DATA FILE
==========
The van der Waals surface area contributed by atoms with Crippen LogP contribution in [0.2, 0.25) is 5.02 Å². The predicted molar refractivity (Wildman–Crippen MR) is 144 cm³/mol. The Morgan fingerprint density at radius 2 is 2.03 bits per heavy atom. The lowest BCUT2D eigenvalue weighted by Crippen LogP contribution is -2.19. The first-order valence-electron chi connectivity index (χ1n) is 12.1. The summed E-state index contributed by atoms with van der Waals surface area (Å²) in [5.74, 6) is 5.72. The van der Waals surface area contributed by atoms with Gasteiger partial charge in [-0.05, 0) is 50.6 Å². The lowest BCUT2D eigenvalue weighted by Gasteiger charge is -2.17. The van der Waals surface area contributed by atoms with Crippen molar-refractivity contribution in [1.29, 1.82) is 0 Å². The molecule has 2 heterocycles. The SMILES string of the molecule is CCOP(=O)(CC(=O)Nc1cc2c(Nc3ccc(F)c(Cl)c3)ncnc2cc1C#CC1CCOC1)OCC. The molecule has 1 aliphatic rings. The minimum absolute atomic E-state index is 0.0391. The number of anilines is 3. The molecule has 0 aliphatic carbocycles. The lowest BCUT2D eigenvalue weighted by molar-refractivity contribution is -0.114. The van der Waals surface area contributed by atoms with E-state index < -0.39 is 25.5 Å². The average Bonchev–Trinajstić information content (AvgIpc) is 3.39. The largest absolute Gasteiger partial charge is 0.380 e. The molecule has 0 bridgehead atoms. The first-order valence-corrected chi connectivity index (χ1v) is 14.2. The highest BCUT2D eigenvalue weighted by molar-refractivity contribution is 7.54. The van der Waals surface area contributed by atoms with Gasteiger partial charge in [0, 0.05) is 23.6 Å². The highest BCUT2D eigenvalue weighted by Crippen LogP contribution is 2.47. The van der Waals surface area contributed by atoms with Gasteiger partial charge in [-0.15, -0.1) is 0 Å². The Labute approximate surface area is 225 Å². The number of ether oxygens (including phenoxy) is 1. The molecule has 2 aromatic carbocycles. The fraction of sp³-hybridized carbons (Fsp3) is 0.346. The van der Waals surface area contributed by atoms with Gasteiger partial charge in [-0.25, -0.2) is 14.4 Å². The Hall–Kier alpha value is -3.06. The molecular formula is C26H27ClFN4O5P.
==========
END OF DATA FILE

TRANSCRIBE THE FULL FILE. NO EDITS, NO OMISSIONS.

The van der Waals surface area contributed by atoms with Crippen LogP contribution in [0.2, 0.25) is 5.02 Å². The predicted molar refractivity (Wildman–Crippen MR) is 144 cm³/mol. The Morgan fingerprint density at radius 2 is 2.03 bits per heavy atom. The lowest BCUT2D eigenvalue weighted by Crippen LogP contribution is -2.19. The first-order valence-electron chi connectivity index (χ1n) is 12.1. The summed E-state index contributed by atoms with van der Waals surface area (Å²) in [5.74, 6) is 5.72. The van der Waals surface area contributed by atoms with Gasteiger partial charge in [-0.05, 0) is 50.6 Å². The lowest BCUT2D eigenvalue weighted by Gasteiger charge is -2.17. The van der Waals surface area contributed by atoms with Crippen molar-refractivity contribution in [1.29, 1.82) is 0 Å². The molecule has 2 heterocycles. The SMILES string of the molecule is CCOP(=O)(CC(=O)Nc1cc2c(Nc3ccc(F)c(Cl)c3)ncnc2cc1C#CC1CCOC1)OCC. The molecule has 1 aliphatic rings. The minimum absolute atomic E-state index is 0.0391. The number of anilines is 3. The molecule has 0 aliphatic carbocycles. The lowest BCUT2D eigenvalue weighted by molar-refractivity contribution is -0.114. The van der Waals surface area contributed by atoms with E-state index < -0.39 is 25.5 Å². The average Bonchev–Trinajstić information content (AvgIpc) is 3.39. The largest absolute Gasteiger partial charge is 0.380 e. The molecule has 0 bridgehead atoms. The first-order valence-corrected chi connectivity index (χ1v) is 14.2. The highest BCUT2D eigenvalue weighted by molar-refractivity contribution is 7.54. The van der Waals surface area contributed by atoms with Gasteiger partial charge in [0, 0.05) is 23.6 Å². The highest BCUT2D eigenvalue weighted by Crippen LogP contribution is 2.47. The van der Waals surface area contributed by atoms with Gasteiger partial charge in [-0.15, -0.1) is 0 Å². The Labute approximate surface area is 225 Å². The number of ether oxygens (including phenoxy) is 1. The molecule has 2 aromatic carbocycles. The fraction of sp³-hybridized carbons (Fsp3) is 0.346. The van der Waals surface area contributed by atoms with Gasteiger partial charge in [-0.25, -0.2) is 14.4 Å². The Hall–Kier alpha value is -3.06. The molecular formula is C26H27ClFN4O5P.